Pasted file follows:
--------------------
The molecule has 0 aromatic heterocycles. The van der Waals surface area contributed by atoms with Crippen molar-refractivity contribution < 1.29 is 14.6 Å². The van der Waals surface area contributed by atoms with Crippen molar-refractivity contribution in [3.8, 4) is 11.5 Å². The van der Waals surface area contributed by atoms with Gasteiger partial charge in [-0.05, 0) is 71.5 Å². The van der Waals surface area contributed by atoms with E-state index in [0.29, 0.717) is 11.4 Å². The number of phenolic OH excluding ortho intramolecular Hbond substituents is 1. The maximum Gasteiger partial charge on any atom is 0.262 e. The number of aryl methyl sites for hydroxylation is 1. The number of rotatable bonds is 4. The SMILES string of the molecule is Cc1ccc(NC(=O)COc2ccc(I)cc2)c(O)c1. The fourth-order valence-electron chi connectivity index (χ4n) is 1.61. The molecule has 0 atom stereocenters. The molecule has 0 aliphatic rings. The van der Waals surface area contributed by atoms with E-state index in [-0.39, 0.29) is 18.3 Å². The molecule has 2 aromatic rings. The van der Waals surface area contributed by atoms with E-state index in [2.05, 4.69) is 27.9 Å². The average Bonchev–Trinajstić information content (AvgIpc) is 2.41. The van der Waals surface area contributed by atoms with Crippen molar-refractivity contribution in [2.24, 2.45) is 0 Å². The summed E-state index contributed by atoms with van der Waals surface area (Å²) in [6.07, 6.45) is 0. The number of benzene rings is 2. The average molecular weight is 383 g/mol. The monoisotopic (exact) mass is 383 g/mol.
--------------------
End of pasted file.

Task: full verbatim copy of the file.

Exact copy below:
The molecule has 0 aromatic heterocycles. The van der Waals surface area contributed by atoms with Crippen molar-refractivity contribution < 1.29 is 14.6 Å². The van der Waals surface area contributed by atoms with Crippen molar-refractivity contribution in [3.8, 4) is 11.5 Å². The van der Waals surface area contributed by atoms with Gasteiger partial charge in [-0.05, 0) is 71.5 Å². The van der Waals surface area contributed by atoms with E-state index in [0.29, 0.717) is 11.4 Å². The number of phenolic OH excluding ortho intramolecular Hbond substituents is 1. The maximum Gasteiger partial charge on any atom is 0.262 e. The number of aryl methyl sites for hydroxylation is 1. The number of rotatable bonds is 4. The SMILES string of the molecule is Cc1ccc(NC(=O)COc2ccc(I)cc2)c(O)c1. The fourth-order valence-electron chi connectivity index (χ4n) is 1.61. The molecule has 0 atom stereocenters. The molecule has 0 aliphatic rings. The van der Waals surface area contributed by atoms with E-state index in [-0.39, 0.29) is 18.3 Å². The molecule has 2 aromatic rings. The van der Waals surface area contributed by atoms with E-state index in [2.05, 4.69) is 27.9 Å². The average Bonchev–Trinajstić information content (AvgIpc) is 2.41. The van der Waals surface area contributed by atoms with Crippen molar-refractivity contribution in [2.24, 2.45) is 0 Å². The summed E-state index contributed by atoms with van der Waals surface area (Å²) in [6.07, 6.45) is 0. The number of benzene rings is 2. The average molecular weight is 383 g/mol. The monoisotopic (exact) mass is 383 g/mol.